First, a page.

How to run pip requirements.txt on Docker if there is a change?

Pip Install Requirements Txt On Docker If There Is A Change

Building Docker images often involves installing Python packages from a requirements.txt file. However, pip installing all packages from scratch every time can considerably slow down Docker builds. In this comprehensive guide, you’ll learn techniques to cache pip installs in your Dockerfile so requirements.txt is only re-run when necessary.

Also read: Python on Docker: How to Host a Python Application in a Docker Container?

The Issue: Docker Builds Reinstalling Requirements Unnecessarily

Consider this simple Dockerfile:

FROM python:3.11
COPY requirements.txt /app/
RUN pip3 install -r requirements.txt 

On the first run, this will:

  1. Start from the python:3.11 image
  2. Copy the requirements.txt file into the /app directory
  3. Switch the working directory to /app
  4. Pip install all packages in requirements.txt

However, pip will reinstall all packages from scratch on subsequent builds even if requirements.txt hasn’t changed! This leads to slow Docker builds as all packages get redownloaded and reinstalled unnecessarily.

As an example, here’s a sample output showing the pip install step re-running even though requirements.txt hasn’t changed:

Step 4/4 : RUN pip3 install -r requirements.txt
 ---> Running in 2346e4ffb13b
Collecting pandas
  Downloading pandas-1.1.5-cp37-cp37m-manylinux1_x86_64.whl (10.4 MB)
Installing collected packages: pandas
Successfully installed pandas-1.1.5

So how do we avoid this?

The Solution: Cache Based on Requirements File Change

The key is to leverage Docker’s build cache to avoid repeat installs. The cache causes a step to be skipped if the files it depends on haven’t changed since the last run.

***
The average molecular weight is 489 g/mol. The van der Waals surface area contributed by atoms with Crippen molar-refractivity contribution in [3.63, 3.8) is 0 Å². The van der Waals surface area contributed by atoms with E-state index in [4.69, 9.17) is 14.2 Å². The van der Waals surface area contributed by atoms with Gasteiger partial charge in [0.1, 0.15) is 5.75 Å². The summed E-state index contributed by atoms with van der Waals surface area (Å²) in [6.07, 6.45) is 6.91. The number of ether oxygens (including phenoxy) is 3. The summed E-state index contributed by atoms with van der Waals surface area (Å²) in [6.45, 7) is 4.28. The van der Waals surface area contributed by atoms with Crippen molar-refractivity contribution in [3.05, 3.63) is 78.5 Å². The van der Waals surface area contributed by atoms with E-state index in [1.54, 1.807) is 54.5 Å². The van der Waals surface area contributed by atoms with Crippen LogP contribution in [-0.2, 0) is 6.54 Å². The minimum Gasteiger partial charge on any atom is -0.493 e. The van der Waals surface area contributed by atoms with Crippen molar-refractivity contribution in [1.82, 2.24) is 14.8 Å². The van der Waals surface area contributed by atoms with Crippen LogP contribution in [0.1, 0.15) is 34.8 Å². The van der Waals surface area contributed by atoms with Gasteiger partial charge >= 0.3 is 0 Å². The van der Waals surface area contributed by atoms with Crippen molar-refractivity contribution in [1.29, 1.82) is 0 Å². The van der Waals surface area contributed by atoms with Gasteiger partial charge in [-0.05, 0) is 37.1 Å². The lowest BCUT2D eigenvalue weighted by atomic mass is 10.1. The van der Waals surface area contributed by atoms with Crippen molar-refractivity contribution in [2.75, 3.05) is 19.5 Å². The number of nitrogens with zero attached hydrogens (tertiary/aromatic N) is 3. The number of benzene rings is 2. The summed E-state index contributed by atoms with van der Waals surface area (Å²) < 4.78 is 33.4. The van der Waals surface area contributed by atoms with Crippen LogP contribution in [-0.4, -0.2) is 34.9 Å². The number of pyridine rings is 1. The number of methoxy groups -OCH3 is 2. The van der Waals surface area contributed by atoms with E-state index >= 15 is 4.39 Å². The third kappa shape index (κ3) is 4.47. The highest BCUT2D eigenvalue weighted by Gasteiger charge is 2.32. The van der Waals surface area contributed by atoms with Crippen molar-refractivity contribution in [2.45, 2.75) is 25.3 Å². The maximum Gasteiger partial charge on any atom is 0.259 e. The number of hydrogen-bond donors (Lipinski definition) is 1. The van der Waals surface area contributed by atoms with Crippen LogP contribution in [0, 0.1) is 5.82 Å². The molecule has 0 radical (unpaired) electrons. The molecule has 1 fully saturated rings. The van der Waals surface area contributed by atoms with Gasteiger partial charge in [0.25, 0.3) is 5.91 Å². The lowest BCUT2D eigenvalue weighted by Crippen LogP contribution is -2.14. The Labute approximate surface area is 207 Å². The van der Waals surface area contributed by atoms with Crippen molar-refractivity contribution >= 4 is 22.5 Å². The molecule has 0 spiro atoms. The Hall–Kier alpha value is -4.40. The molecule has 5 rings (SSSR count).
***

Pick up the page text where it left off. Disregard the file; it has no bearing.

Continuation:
We can achieve this by:

  1. Copying only requirements.txt in one step
  2. Pip installing in the next step

For example:

FROM python:3.11  

# Step 1 - Copy only requirements.txt
COPY requirements.txt /app

# Step 2 - Install dependencies
WORKDIR /app  
RUN pip3 install -r requirements.txt

Now the pip3 install step will only run when requirements.txt changes in between builds!

The install will be cached as long as requirements.txt remains unchanged. Let’s see this in action:

Step 1 : COPY requirements.txt /app
 ---> Using cache 
 ---> 1476af48ef75

Step 2 : WORKDIR /app
 ---> Using cache
 ---> 175de77a703e
Step 3 : RUN pip3 install -r requirements.txt     
 ---> Using cache
 ---> 0f2868109b56

Much better! Pip now skips installs if the hashed requirements file is identical to the previous build.

Also read: Downgrade From Python 3.7 to 3.6 on Windows, MacOS, and Linux

Copying More Efficiently with Multiple Requirements Files

Large projects often split requirements into multiple files – for example:

  • requirements.txt – Common dependencies
  • requirements-dev.txt – Extra packages for development
  • requirements-test.txt – Packages only needed for testing

A naive way to handle this would be:

FROM python:3.11

COPY requirements.txt requirements-dev.txt requirements-test.txt /app/

RUN pip3 install -r requirements.txt \
                -r requirements-dev.txt \  
                -r requirements-test.txt

The problem is any change to any requirements file would invalidate caching for the pip install step.

We can do better by copying each file in its step:

FROM python:3.11

# Copy main requirements
COPY requirements.txt /app
RUN pip3 install -r requirements.txt

# Copy dev requirements 
COPY requirements-dev.txt /app  
RUN pip3 install -r requirements-dev.txt

# Copy test requirements
COPY requirements-test.txt /app
RUN pip3 install -r requirements-test.txt 

Now pip installs are cached individually per requirements file. For example, changing only requirements-dev.txt won’t invalidate caching for the main install.

The general rule is:

A step will use cache ONLY if all the files used in that step and previous steps haven’t changed since the last build

Copying the Whole Folder to Docker Before Running Pip Install

Sometimes we do want to invalidate caching globally.

For example, copying over the entire codebase into an image:

COPY . /app
RUN pip3 install -r requirements.txt

Any code change will correctly trigger the reinstalling of packages. So there is a tradeoff here depending on the use case.


Using Docker caching properly is vital for performant Docker builds and rapid iterations. Use separate copy and install steps per requirements file to maximize cache hits. Rebuild the entire image when the code changes to get fresh dependencies. Apply these techniques, and you’ll get pip installs blazing fast!